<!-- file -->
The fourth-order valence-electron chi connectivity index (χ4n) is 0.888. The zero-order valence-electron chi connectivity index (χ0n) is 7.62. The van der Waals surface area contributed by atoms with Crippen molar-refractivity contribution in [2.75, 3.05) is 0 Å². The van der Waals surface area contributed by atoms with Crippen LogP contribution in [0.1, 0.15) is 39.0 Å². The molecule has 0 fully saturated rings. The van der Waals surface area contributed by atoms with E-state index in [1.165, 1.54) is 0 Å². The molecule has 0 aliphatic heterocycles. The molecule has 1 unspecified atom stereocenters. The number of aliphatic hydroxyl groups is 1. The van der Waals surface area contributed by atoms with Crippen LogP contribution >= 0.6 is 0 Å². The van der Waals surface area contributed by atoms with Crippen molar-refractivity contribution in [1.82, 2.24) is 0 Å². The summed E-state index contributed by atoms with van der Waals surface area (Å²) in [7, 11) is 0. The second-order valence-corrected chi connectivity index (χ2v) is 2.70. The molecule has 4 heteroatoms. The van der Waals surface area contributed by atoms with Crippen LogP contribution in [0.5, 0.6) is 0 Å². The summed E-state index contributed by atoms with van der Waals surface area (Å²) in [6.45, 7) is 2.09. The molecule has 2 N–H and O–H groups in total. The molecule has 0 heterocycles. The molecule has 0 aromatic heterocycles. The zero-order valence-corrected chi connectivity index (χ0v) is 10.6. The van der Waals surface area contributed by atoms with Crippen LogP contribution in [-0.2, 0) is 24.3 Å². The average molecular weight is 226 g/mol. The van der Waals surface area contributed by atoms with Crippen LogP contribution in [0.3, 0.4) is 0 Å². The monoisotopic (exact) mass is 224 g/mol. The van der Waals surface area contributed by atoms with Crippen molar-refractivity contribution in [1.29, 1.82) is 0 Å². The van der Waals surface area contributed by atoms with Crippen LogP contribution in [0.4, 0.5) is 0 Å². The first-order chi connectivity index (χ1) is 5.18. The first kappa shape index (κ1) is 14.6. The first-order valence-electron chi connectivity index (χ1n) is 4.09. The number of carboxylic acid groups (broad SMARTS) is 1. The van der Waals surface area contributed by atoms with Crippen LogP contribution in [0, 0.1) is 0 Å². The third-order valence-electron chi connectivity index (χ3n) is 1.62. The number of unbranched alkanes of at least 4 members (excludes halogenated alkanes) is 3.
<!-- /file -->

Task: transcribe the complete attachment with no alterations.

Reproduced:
The fourth-order valence-electron chi connectivity index (χ4n) is 0.888. The zero-order valence-electron chi connectivity index (χ0n) is 7.62. The van der Waals surface area contributed by atoms with Crippen molar-refractivity contribution in [2.75, 3.05) is 0 Å². The van der Waals surface area contributed by atoms with Crippen LogP contribution in [0.1, 0.15) is 39.0 Å². The molecule has 0 fully saturated rings. The van der Waals surface area contributed by atoms with E-state index in [1.165, 1.54) is 0 Å². The molecule has 0 aliphatic heterocycles. The molecule has 1 unspecified atom stereocenters. The number of aliphatic hydroxyl groups is 1. The van der Waals surface area contributed by atoms with Crippen LogP contribution >= 0.6 is 0 Å². The van der Waals surface area contributed by atoms with Crippen molar-refractivity contribution in [1.82, 2.24) is 0 Å². The summed E-state index contributed by atoms with van der Waals surface area (Å²) in [7, 11) is 0. The second-order valence-corrected chi connectivity index (χ2v) is 2.70. The molecule has 4 heteroatoms. The van der Waals surface area contributed by atoms with Crippen LogP contribution in [0.5, 0.6) is 0 Å². The summed E-state index contributed by atoms with van der Waals surface area (Å²) in [6.45, 7) is 2.09. The molecule has 2 N–H and O–H groups in total. The molecule has 0 heterocycles. The molecule has 0 aromatic heterocycles. The zero-order valence-corrected chi connectivity index (χ0v) is 10.6. The van der Waals surface area contributed by atoms with Crippen LogP contribution in [-0.2, 0) is 24.3 Å². The average molecular weight is 226 g/mol. The van der Waals surface area contributed by atoms with Crippen LogP contribution in [0.3, 0.4) is 0 Å². The monoisotopic (exact) mass is 224 g/mol. The van der Waals surface area contributed by atoms with Crippen molar-refractivity contribution in [1.29, 1.82) is 0 Å². The van der Waals surface area contributed by atoms with Crippen LogP contribution in [0.4, 0.5) is 0 Å². The first-order chi connectivity index (χ1) is 5.18. The first kappa shape index (κ1) is 14.6. The first-order valence-electron chi connectivity index (χ1n) is 4.09. The number of carboxylic acid groups (broad SMARTS) is 1. The van der Waals surface area contributed by atoms with Crippen LogP contribution in [0, 0.1) is 0 Å². The third-order valence-electron chi connectivity index (χ3n) is 1.62. The number of unbranched alkanes of at least 4 members (excludes halogenated alkanes) is 3.